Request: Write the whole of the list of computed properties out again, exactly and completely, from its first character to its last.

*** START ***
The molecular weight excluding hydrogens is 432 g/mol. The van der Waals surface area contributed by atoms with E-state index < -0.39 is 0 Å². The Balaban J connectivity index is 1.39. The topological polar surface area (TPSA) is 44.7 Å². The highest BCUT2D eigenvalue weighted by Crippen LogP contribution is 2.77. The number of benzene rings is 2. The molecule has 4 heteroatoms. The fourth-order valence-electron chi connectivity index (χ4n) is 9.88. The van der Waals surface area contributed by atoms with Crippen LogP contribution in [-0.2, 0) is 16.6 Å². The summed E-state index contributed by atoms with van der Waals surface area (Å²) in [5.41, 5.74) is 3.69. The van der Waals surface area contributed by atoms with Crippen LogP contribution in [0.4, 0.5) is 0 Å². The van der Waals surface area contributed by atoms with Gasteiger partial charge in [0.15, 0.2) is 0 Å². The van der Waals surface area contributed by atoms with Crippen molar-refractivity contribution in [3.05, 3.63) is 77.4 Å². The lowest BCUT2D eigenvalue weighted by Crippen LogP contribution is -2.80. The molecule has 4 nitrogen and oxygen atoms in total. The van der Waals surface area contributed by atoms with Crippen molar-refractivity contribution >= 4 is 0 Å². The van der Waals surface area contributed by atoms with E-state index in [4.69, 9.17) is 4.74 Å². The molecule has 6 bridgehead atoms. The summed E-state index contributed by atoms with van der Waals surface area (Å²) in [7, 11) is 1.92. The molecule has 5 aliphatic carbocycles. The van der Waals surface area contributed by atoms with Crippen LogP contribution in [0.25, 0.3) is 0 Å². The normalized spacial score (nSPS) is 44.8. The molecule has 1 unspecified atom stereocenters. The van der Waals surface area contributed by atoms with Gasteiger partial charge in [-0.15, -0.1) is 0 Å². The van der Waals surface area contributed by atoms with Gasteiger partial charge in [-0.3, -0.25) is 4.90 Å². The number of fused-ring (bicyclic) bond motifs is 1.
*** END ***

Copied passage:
The molecular weight excluding hydrogens is 432 g/mol. The van der Waals surface area contributed by atoms with E-state index < -0.39 is 0 Å². The Balaban J connectivity index is 1.39. The topological polar surface area (TPSA) is 44.7 Å². The highest BCUT2D eigenvalue weighted by Crippen LogP contribution is 2.77. The number of benzene rings is 2. The molecule has 4 heteroatoms. The fourth-order valence-electron chi connectivity index (χ4n) is 9.88. The van der Waals surface area contributed by atoms with Crippen LogP contribution in [-0.2, 0) is 16.6 Å². The summed E-state index contributed by atoms with van der Waals surface area (Å²) in [5.41, 5.74) is 3.69. The van der Waals surface area contributed by atoms with Crippen LogP contribution in [0.4, 0.5) is 0 Å². The van der Waals surface area contributed by atoms with Gasteiger partial charge in [0.15, 0.2) is 0 Å². The van der Waals surface area contributed by atoms with Crippen molar-refractivity contribution in [3.05, 3.63) is 77.4 Å². The lowest BCUT2D eigenvalue weighted by Crippen LogP contribution is -2.80. The molecule has 4 nitrogen and oxygen atoms in total. The van der Waals surface area contributed by atoms with Crippen molar-refractivity contribution >= 4 is 0 Å². The van der Waals surface area contributed by atoms with E-state index in [4.69, 9.17) is 4.74 Å². The molecule has 6 bridgehead atoms. The summed E-state index contributed by atoms with van der Waals surface area (Å²) in [7, 11) is 1.92. The molecule has 5 aliphatic carbocycles. The van der Waals surface area contributed by atoms with Crippen LogP contribution in [0.25, 0.3) is 0 Å². The normalized spacial score (nSPS) is 44.8. The molecule has 1 unspecified atom stereocenters. The van der Waals surface area contributed by atoms with Gasteiger partial charge in [-0.15, -0.1) is 0 Å². The van der Waals surface area contributed by atoms with Gasteiger partial charge in [-0.3, -0.25) is 4.90 Å². The number of fused-ring (bicyclic) bond motifs is 1.